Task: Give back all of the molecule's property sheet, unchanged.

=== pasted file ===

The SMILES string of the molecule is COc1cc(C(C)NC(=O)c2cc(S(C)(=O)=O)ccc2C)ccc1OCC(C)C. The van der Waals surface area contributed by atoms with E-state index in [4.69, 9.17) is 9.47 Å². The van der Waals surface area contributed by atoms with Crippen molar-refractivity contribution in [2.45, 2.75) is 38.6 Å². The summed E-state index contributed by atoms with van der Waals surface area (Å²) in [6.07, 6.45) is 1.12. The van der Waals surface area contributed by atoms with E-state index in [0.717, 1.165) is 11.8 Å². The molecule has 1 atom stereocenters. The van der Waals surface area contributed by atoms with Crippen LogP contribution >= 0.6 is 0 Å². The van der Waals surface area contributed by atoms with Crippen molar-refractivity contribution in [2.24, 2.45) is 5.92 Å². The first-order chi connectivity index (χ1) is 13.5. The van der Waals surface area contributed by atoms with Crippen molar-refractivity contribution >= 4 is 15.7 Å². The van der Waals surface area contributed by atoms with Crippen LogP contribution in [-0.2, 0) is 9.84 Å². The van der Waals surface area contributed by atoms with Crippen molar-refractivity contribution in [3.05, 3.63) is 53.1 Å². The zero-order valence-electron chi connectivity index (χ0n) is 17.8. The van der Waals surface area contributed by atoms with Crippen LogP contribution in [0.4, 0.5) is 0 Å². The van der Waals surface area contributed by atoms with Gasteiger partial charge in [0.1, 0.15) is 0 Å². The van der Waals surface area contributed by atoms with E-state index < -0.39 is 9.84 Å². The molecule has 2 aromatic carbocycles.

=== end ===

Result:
The SMILES string of the molecule is COc1cc(C(C)NC(=O)c2cc(S(C)(=O)=O)ccc2C)ccc1OCC(C)C. The van der Waals surface area contributed by atoms with E-state index in [4.69, 9.17) is 9.47 Å². The van der Waals surface area contributed by atoms with Crippen molar-refractivity contribution in [2.45, 2.75) is 38.6 Å². The summed E-state index contributed by atoms with van der Waals surface area (Å²) in [6.07, 6.45) is 1.12. The van der Waals surface area contributed by atoms with E-state index in [0.717, 1.165) is 11.8 Å². The molecule has 1 atom stereocenters. The van der Waals surface area contributed by atoms with Crippen LogP contribution >= 0.6 is 0 Å². The van der Waals surface area contributed by atoms with Crippen molar-refractivity contribution in [2.24, 2.45) is 5.92 Å². The first-order chi connectivity index (χ1) is 13.5. The van der Waals surface area contributed by atoms with Crippen molar-refractivity contribution >= 4 is 15.7 Å². The van der Waals surface area contributed by atoms with Crippen LogP contribution in [-0.2, 0) is 9.84 Å². The van der Waals surface area contributed by atoms with Crippen molar-refractivity contribution in [3.05, 3.63) is 53.1 Å². The zero-order valence-electron chi connectivity index (χ0n) is 17.8. The van der Waals surface area contributed by atoms with Crippen LogP contribution in [0.4, 0.5) is 0 Å². The van der Waals surface area contributed by atoms with Gasteiger partial charge in [0.1, 0.15) is 0 Å². The van der Waals surface area contributed by atoms with E-state index < -0.39 is 9.84 Å². The molecule has 2 aromatic carbocycles.